Later, I would encounter in my readings those bawdy French women that made the Parisian fin de siècle, such a fascinating time and place. Who else could better represent the cafes and dance halls of Montmartre and Pigalle that a personage like “La Goulue,” a dancer whose main features of her performance of the cahut were the port d’armes (holding one foot high above her head) and the grand écart (the splits)? She was born Louise Weber (ca 1865), but earned her sobriquet, “The Glutton,” reputedly for a variety of carnal excesses.
La Goulue lacked all the social graces other French girls might acquire in convent schools. She was from a hardscrabble life of the streets, a French meme preceded by sisters like Hugo’s Fantin and followed by Piaf. A contemporary source, journalist Georges Montorgeuil, described her from apparent close contact: “Pink and blonde, about 18 years old, with a willful vicious and ruddy hued baby face, a nose with quivering, impatient nostrils, the nose of one sniffing after love, nostrils dilating with the male odor of chestnut trees and the enervating bouquet of brandy glasses, a mouth gluttonous and sensual, a look shameless and provoking, a milky-white bosom freely escaping from her corsage, such was the little washerwoman who had rediscovered the can-can as though by instinct… She was the pretty girl unaware of any modesty or constraint.”*** There is something about that French feminine self-sufficiency that extends back to Jean D’Arc to La Marianne.
Who else but the French, it seemed, would come up with a synecdoche like cinq a sept (once I learned what that meant)? Extra-marital paramours no doubt date back to at least Adam and Eve; but the idea of setting aside two whole hours in the day for ask-no-questions liaisons of the affluent Frenchman with his mistress is quite French (and certainly preferable to spending that time at the gym to “unwind” after a stressful day at the office). Then dash home to dinner with a tolerant wife. So civilized, so modern, so French.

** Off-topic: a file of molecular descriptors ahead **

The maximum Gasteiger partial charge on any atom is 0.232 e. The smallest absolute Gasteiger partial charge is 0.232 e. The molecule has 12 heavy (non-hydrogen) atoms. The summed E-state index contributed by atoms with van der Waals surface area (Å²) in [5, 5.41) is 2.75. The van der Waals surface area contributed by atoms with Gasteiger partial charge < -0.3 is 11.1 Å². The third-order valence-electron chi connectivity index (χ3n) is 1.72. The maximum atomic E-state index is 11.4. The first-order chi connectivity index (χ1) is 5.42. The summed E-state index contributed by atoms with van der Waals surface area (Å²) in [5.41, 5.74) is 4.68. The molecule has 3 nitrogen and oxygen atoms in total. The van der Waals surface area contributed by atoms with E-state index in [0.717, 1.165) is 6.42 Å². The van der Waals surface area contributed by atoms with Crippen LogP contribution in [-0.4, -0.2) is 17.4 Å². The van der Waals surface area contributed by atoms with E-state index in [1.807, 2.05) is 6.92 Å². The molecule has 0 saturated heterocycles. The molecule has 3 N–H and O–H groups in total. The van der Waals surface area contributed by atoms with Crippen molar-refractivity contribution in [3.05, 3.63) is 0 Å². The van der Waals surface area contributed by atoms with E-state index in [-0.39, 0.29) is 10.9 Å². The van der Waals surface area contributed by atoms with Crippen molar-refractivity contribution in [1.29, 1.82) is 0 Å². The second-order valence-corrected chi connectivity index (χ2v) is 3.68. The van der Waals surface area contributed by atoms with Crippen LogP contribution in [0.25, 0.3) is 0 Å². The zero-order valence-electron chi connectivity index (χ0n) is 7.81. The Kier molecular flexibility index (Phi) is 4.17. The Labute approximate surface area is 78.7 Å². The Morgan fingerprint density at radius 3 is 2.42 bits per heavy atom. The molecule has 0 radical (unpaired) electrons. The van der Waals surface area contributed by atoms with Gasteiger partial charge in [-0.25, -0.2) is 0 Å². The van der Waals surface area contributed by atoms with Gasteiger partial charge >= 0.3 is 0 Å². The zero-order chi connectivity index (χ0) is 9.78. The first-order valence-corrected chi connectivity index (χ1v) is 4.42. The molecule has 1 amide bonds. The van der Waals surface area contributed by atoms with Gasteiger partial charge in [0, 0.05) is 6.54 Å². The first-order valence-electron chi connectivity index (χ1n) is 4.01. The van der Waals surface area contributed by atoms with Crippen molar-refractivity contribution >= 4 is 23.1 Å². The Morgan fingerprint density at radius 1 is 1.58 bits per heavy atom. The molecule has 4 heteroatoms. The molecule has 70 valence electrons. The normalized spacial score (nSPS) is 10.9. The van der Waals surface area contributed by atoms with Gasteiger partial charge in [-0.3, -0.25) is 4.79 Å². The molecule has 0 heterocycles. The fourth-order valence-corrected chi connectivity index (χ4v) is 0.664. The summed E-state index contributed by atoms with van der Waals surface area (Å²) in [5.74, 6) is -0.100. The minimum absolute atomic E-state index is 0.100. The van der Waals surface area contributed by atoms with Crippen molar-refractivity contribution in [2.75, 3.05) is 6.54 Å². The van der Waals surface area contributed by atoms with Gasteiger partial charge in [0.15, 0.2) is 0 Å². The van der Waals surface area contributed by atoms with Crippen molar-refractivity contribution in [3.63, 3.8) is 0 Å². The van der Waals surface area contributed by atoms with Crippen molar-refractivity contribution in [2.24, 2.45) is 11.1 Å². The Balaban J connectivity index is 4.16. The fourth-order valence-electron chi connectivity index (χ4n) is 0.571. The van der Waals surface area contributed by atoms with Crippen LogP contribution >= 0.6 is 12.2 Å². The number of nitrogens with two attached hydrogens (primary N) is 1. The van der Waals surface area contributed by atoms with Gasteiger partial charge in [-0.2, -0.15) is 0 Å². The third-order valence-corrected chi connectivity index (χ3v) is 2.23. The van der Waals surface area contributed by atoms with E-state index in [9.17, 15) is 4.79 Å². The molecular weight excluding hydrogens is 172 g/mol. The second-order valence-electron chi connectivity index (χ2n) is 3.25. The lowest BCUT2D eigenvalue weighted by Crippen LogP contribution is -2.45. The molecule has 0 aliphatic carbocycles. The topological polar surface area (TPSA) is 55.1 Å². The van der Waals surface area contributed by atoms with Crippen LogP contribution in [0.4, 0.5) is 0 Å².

The cinq a sept might have had to modernize a bit for the modern world since those more leisurely gay nineties. “In Paris, no one makes love in the evening any more; everyone is too tired.” Francoise Sagan’s seemed to lament in her novel, La Chamade (1967), the story of a mistress. The new hours for love in the afternoon seem to have been moved up to deux a quatre to account for Paris traffic jams that make it virtually impossible for the suburban Frenchman to have his cinq a sept and still get home in time to dine with his family. But now the lusty lover must sacrifice the long leisurely lunch of the past to rush to that danger zone that was the undoing of poor Felix Faure.
In fact, the toleration of French wives for their husband’s deux a quatre might have another side to it, a Madame Bovary side. As Sagan was told by a Parisian housewife that during these two lust-filled hours (and before the children return from school at 4:30) “”You tell your husband you must go to the hairdresser. Then, instead, you send your wig [out] and stay home to receive your lover. You retrieve the wig later and appear properly coiffed for your husband. Neat.” The wig might be a bit of an anachronism these days, but it is clear that French women are clever enough should they elect, in the tradition of Madame Bovary, or then more substantial, say, Georges Sand, to play at their own liasons dangereuses. Then again, the “no questions asked” to give account for the hours of lust, is, in past or present French savior vivre, a mutually appreciated artifice. In one account of such arrangements for the French wife it just might be “a very French way of managing your man. (When a Frenchman lies to his wife, she assumes he may have strayed, but actually wants to save the marriage; otherwise he wouldn’t go to all this trouble. There are few more terrifying words to a French wife than: ‘Darling, there’s something I must tell you…’)”****
© 2014, James A. Clapp (UrbisMedia Ltd. Pub. 1.22.2014)